A defrag in time saves nine: Two NT disk optimizers
- By Tom Marshall
- Dec 19, 1999
Ever notice how much more sprightly your computers are after you've reformatted the drive and reinstalled software? That's because the file fragmentation that occurs when you open, change and resave data files eventually slows the system down. And that effect can be especially noticeable on heavily used data and application servers.
Problem is that although defragmentation programs have been bundled into Microsoft Corp.'s Windows 95/98—as well as being available in a variety of third-party applications—Windows NT offers no built-in disk optimizer. And if you wanted to optimize an NT server, the only option available was Executive Software International Inc.'s Diskeeper. Now, Diskeeper has some competition from Symantec Corp.'s Norton Speed Disk 5.0. For the first time, the tried-and-true Norton product offers NT defragmentation and disk optimization in workstation and server versions.
The two companies have taken divergent approaches to NT defragmentation and optimization. NT's application programming interface for defragmentation was built by Executive Software, and it enables the company and other third-party software companies to hook defragmenters into the operating system for services. According to Executive Software, that's the only truly safe and Microsoft-approved way to do the job.
Norton Speed Disk, however, appears to sidestep the operating system and go straight to the BIOS and hardware for some operations. That enables the program to achieve things Diskeeper doesn't attempt—online defragmentation of the Master File Table (MFT) and paging files, for example. (Diskeeper can do those tasks at boot-up time, but who wants to have to reboot a server for defragmentation if it's not necessary?)
Online defragmentation of MFT and paging files may or may not be entirely safe, per Executive Software's dark hints. But Norton Speed Disk has been a longtime star in the disk optimization business, and parent company Symantec knows about mission-critical products. In any case, our testing was unable to reveal loss of data or other ill effects resulting from either utility.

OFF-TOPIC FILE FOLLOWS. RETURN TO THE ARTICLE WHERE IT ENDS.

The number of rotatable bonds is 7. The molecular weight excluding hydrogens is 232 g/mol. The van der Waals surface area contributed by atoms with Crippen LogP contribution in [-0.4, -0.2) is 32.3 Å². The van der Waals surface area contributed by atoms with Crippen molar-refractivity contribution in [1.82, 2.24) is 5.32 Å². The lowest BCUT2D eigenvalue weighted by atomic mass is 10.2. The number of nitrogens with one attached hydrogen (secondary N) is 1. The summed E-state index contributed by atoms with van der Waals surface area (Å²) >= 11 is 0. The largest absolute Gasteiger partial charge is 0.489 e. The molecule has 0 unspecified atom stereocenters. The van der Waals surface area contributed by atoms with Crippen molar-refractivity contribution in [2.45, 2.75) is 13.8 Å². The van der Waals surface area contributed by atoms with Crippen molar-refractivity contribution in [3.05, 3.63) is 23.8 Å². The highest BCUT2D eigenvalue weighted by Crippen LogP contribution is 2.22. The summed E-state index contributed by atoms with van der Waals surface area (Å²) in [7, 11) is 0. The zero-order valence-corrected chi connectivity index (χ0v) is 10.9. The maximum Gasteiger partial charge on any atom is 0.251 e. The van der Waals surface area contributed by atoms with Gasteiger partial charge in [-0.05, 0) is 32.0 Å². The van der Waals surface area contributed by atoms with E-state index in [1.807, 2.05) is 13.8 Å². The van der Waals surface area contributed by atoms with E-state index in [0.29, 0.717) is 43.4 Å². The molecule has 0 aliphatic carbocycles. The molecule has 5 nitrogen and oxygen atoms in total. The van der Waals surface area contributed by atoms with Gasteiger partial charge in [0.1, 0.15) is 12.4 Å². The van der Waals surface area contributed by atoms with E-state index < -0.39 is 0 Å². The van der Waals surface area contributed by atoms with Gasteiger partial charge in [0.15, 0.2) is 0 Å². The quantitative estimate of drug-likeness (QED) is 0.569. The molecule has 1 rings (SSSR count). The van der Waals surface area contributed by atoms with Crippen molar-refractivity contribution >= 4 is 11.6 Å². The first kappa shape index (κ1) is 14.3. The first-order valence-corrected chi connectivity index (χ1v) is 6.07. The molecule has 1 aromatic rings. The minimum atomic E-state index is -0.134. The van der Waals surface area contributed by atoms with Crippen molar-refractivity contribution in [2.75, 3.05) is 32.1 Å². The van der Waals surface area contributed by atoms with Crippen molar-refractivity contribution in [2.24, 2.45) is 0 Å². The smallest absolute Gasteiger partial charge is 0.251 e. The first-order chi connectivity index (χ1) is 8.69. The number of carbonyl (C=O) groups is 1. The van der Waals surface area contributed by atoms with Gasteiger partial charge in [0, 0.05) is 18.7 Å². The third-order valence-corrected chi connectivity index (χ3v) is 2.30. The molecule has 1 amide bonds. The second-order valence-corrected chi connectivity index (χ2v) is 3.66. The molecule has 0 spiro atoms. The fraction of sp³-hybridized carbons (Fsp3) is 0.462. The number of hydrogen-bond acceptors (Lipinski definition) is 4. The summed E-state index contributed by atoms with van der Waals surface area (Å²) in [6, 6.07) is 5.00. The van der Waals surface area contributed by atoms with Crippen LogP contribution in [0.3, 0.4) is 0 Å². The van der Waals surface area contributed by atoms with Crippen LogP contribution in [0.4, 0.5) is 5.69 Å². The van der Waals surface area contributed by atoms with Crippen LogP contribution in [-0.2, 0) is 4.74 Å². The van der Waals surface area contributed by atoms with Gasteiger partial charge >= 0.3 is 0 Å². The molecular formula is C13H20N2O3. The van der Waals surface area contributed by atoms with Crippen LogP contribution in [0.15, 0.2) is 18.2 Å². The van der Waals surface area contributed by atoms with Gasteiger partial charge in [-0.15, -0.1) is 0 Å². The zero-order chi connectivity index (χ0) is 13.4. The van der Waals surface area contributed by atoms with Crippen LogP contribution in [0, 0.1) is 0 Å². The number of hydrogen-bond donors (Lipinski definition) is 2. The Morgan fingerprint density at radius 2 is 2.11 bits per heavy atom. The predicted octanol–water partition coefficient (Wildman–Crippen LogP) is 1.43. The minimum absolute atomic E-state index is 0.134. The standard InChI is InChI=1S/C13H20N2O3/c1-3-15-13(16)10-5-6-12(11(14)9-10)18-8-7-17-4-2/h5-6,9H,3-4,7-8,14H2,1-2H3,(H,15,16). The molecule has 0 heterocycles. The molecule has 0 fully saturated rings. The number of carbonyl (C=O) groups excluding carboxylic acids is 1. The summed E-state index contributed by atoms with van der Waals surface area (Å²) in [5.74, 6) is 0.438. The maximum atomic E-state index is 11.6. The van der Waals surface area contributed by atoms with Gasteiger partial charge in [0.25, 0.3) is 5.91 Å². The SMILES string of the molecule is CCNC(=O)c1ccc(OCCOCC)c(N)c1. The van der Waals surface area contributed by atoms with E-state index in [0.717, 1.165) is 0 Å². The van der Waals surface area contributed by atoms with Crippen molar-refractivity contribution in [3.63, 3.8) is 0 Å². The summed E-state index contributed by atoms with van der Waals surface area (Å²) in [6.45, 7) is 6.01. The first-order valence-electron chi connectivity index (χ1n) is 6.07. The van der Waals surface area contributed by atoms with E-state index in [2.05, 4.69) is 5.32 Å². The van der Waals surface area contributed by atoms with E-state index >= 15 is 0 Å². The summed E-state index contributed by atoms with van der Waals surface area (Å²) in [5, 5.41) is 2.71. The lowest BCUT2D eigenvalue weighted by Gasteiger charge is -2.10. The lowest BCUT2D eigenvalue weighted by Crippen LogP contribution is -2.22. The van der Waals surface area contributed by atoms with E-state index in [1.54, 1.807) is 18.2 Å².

Speed Disk additionally enables you to specify file placement optimization for better performance, such as putting your directories and most-used files at the start of the disk. Symantec also boasts that Speed Disk can defragment and optimize disks in a single pass no matter how fragmented they may be, while Diskeeper requires several reboots to defragment a disk for the first time if it's severely fragmented.
Diskeeper doesn't try to optimize disks by placing files in particular physical spots, on the argument that the uncertainties of disk usage make the benefits dubious. Regarding MFT and paging file fragmentation, the company offers a Frag Guard feature to protect those crucial system files from fragmentation, so there should be no frequent need to defragment them—online or off—once you get them in good working order.
For testing, we installed each program on multiple servers. Because Diskeeper advises users to perform multiple defragmentation passes, we ran each program twice before running the competing program to check whether the competitor was still able to find fragments to optimize. Then we ran one last pass with the first program to determine its ability to clean up after the other. we had to vary from this plan in testing Speed Disk, however, because the program performed so well in a single pass that subsequent passes were unnecessary.
Both programs can be installed across the network, a real boon to system administrators with many clients to manage. Diskeeper relies on Microsoft's extra-cost System Management Server (SMS) for network installs.
Speed Disk could use SMS or the included Norton System Center, which we found very capable. Both programs required clients to be rebooted after successful installation, and both programs support scheduling of fully automated background defragmentation for workstations over the network.
Speed Disk 5.0 was a breeze to install. The only snag was the fact that Speed Disk's installation program required certain files to be written to the C drive, which was not available on one dual-boot system. It's unlikely that servers actually in use will encounter this drawback, but it's conceivable that workstations might.
Single Pass Cleanup